Predicting Relationship Stability From Both Partners Versus One

Mark Attridge, Ellen Berscheid, Jeff Simpson

Research output: Contribution to journalArticlepeer-review

80 Scopus citations

Abstract

This study investigated whether longitudinal predictions of stability are improved when assessments of the relationship are obtained from both members of the couple rather than just from 1 partner and, if so, which partner's assessments are the most diagnostic of stability. Both partners in 120 dating couples provided self-report assessments on 16 relationship dimensions, and 6 months later 2 outcomes were examined: stability and emotional distress if breakup had occurred. Assessments from both partners were more predictive of stability than were assessments from 1 (randomly chosen) partner, but the improvement was small. Assessments from female partners were no more predictive of stability than were those from male partners. However, assessments from "weak-link" partners (whose standing on stability indicators was lower than the other member of the couple) were significantly more diagnostic of stability than were those from "strong-link" partners. These and other findings are discussed.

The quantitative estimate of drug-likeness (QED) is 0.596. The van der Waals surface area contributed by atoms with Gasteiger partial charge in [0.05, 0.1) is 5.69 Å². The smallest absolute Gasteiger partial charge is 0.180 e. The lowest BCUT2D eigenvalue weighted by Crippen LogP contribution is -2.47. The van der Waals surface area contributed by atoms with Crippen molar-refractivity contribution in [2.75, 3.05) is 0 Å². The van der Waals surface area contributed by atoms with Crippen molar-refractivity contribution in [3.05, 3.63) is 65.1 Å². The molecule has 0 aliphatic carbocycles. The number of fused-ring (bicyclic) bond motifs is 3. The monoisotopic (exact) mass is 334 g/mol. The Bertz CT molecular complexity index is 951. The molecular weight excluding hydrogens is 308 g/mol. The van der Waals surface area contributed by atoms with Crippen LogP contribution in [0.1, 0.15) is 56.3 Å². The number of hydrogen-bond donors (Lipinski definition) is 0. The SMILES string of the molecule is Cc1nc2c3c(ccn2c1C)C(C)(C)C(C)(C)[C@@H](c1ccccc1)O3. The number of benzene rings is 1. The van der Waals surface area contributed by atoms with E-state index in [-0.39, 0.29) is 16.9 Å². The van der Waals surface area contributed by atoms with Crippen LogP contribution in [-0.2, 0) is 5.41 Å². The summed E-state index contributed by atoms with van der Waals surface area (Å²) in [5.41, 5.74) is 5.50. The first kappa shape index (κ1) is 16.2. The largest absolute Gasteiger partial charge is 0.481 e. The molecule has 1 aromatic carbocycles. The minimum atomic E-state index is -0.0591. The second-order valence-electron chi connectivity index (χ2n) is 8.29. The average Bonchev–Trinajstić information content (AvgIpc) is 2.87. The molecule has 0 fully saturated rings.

Original languageEnglish (US)
Pages (from-to)254-268
Number of pages15
JournalJournal of personality and social psychology
Volume69
Issue number2
DOIs
StatePublished - Aug 1995
Externally publishedYes

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